Assuming that we already went through the README, we can move to the loading into our local filesystem.
This dataset is located in git, but it doesn’t mean that every dataset should be version controlled. We need just
csv with data and
json with anomaly labels and they can even be simply on the local hard drive. Git here is for convenience.
Let’s grab the data into our local environment to manipulate them any way we want:
After some initial inspection in NAB’s GitHub repo, we see that both training and validation files consist of timestamps with corresponding values.
Each file contains 4032 ordered data rows with a 5-minute rate.
Let’s find these files in labels (once more,
json with exact timestamps of anomalies).
We can see that each file contains 2 anomalies.
Since we know what we are dealing with, we can start loading into the notebook with imports of some useful packages:
We already downloaded training and validation files and the file with labels via git. But we also downloaded all other files from the repository, so we need to specify paths to our data of interest:
Finally, we can load timestamps for anomalies from
json into our local environment:
And read our data with pandas into DataFrame object:
As you can see, we’ve managed to load data and take a look at the first 5 rows from the training file. It is enough to understand that we succeeded — these rows are exact 5 first rows that we saw on GitHub.
Great, we’ve loaded data into our notebook and inspected it a bit, but are we good to go with it and move on to the models part? Unfortunately, the answer is no.
We have to define exactly what part of the loaded data exactly will be used by our models. We have to think about the problem we want to solve and what data can be used for this.
In our case, we want to detect anomalies in CPU usage. Well, here is the answer, the clearest choice is
value column because it represents CPU usage.
We also can consider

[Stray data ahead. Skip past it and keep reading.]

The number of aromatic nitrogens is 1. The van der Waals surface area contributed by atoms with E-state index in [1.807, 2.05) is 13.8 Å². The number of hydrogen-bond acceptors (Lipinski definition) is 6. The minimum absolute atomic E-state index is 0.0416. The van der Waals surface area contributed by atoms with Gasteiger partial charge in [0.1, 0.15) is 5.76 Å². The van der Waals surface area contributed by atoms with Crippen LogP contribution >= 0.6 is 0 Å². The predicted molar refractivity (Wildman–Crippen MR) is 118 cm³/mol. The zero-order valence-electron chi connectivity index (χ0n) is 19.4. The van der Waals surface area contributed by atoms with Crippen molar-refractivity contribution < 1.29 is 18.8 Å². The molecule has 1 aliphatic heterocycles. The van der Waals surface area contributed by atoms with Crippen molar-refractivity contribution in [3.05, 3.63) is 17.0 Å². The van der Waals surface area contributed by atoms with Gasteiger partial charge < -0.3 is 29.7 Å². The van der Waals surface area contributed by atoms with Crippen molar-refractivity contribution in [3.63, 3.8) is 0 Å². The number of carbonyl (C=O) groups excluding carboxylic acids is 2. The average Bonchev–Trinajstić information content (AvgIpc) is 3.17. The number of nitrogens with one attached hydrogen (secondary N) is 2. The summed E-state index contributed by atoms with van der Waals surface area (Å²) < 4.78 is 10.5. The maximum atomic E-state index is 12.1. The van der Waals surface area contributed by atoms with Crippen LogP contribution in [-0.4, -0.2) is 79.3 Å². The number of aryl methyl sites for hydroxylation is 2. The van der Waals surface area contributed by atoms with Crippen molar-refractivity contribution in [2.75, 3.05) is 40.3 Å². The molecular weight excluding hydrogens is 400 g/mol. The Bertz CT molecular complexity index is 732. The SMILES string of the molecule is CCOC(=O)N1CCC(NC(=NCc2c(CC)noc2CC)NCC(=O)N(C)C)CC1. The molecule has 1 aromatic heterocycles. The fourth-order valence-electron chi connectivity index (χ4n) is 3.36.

timestamp column — a timestamp encodes a lot of information, i.e. what day of the week it is, what month of the year it is, etc. This information can be extracted and used by the models. We won’t do it in this article, but if you want, you can try it. Maybe, you’ll achieve even better results!
So, we are going to use
value column from training and validation DataFrames. The next step is to transform values from this column into an appropriate format. The appropriate format, as you might guess, is numbers. This comes from history — computers use numbers for calculations (and ML models as well), you have to make everything numbers, it’s just the way it works.
value column already consists of numbers, and we can use them in our models as it is. But it is pretty often a good idea to standardize numbers before feeding our models with data. It helps them generalize better and avoid problems with different scales of values with different meanings (Yes, somebody tried it in ML and it worked). Quite often standardization just means rescaling the numbers to mean = 0 and standard deviation = 1.
That’s why the next thing we have to do is to parse datetime from timestamps (just for convenient visualization) and standardize values.
We will follow the regular rescaling policy (as we said — mean = 0 and standard deviation = 1) and use
StandardScaler from Scikit-learn:
Then we can extract anomalies into dedicated variables for both training and validation data from DataFrames:
And plot all data with the help of the Plotly library to visualize the whole set of data points and gain more understanding of what it present.